The average price of residential land in Japan rises for the first time in 31 years


The average price of residential land in Japan rose 0.1 percent from the previous year on July 1, rising for the first time in 31 years as the country’s economy recovers from the coronavirus pandemic, government data showed on Tuesday.

Average commercial and general land prices rose 0.5 percent and 0.3 percent respectively, both recovering for the first time in three years, also on the back of growing demand, supported by low interest rates that have created a favorable lending environment.

“As economic activity normalizes, a trend of recovery in land prices has emerged across the country,” a government official said, citing price increases in the metropolitan areas of Tokyo and Nagoya, as well as in four major regional cities Sapporo, Sendai, Hiroshima and Fukuoka.

The country’s house prices fell steadily after the collapse of the asset-inflated bubble economy in the early 1990s. While the rate of decline gradually slowed from 2010, it accelerated in 2020 with the onset of the pandemic, leading to a 0.5 percent drop in the average price the following year.

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Despite that trend, housing demand has remained solid in urban centers and in areas considered favorable and desirable, driving up land prices in such places.

In 2022, 14 of Japan’s 47 prefectures saw their land prices rise, compared to seven in the previous year, while 32 recorded declines occurred. The average price in Ibaraki prefecture, meanwhile, remained stable.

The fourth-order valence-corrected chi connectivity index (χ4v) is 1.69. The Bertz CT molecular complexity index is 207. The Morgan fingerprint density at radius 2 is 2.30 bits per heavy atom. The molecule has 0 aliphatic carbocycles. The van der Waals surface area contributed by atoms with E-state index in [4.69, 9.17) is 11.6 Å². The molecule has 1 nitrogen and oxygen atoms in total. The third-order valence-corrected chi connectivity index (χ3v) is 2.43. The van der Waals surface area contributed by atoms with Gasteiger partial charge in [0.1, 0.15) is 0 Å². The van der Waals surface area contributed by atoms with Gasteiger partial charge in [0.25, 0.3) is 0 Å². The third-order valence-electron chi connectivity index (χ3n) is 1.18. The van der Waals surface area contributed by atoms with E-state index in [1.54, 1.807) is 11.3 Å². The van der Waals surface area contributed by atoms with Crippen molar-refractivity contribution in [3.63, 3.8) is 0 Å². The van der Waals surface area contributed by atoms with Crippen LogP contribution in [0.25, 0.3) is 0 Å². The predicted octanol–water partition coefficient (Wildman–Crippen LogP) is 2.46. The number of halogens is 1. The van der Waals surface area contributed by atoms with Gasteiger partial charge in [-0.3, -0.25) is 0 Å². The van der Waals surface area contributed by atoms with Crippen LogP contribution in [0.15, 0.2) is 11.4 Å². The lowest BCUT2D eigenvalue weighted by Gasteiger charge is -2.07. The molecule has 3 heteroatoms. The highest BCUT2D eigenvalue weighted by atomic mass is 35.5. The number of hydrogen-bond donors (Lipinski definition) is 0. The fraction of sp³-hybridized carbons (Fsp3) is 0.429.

By region, average land prices for housing in Japan’s largest metropolitan areas, Tokyo, Nagoya and Osaka, rose after an uptick in the western areas.

The average price for regional areas fell 0.2 percent, but the margin of decline was smaller than a 0.7 percent decline a year earlier, with the decline being offset by larger price increases in Sapporo, Sendai, Hiroshima and Fukuoka.

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The 2022 survey covered average prices for all types of land, including commercial, residential and industrial land, based on the value of 21,444 sites across the country, according to the Ministry of Land, Infrastructure, Transport and Tourism.

In terms of average commercial land prices, 18 prefectures saw an increase from six the year before, as recovering private consumption led to increased demand for retail outlets, while demand for apartments and offices was also robust.

Some tourist spots and shopping districts saw land values ​​rise as a result of increased activity due to relaxed pandemic restrictions.

The strongest increase in land prices was recorded in the Kikuyo industrial area, in southwestern Japan’s Kumamoto prefecture, where a 31.6 percent increase was recorded after the world’s largest contract chip maker Taiwan Semiconductor Manufacturing Co. decided to build a new factory there.

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The largest drop of 8.7 percent was seen in residential areas of Koriyama, Fukushima Prefecture, after the area was devastated by a typhoon in 2019.

The Meidi-ya Ginza commercial construction site in Tokyo’s Ginza shopping district took its highest price per square foot at 39.3 million yen ($274,000) for the 17th consecutive year.

The Meidi-ya Ginza commercial building in Tokyo is pictured on September 13, 2022 (TBEN)

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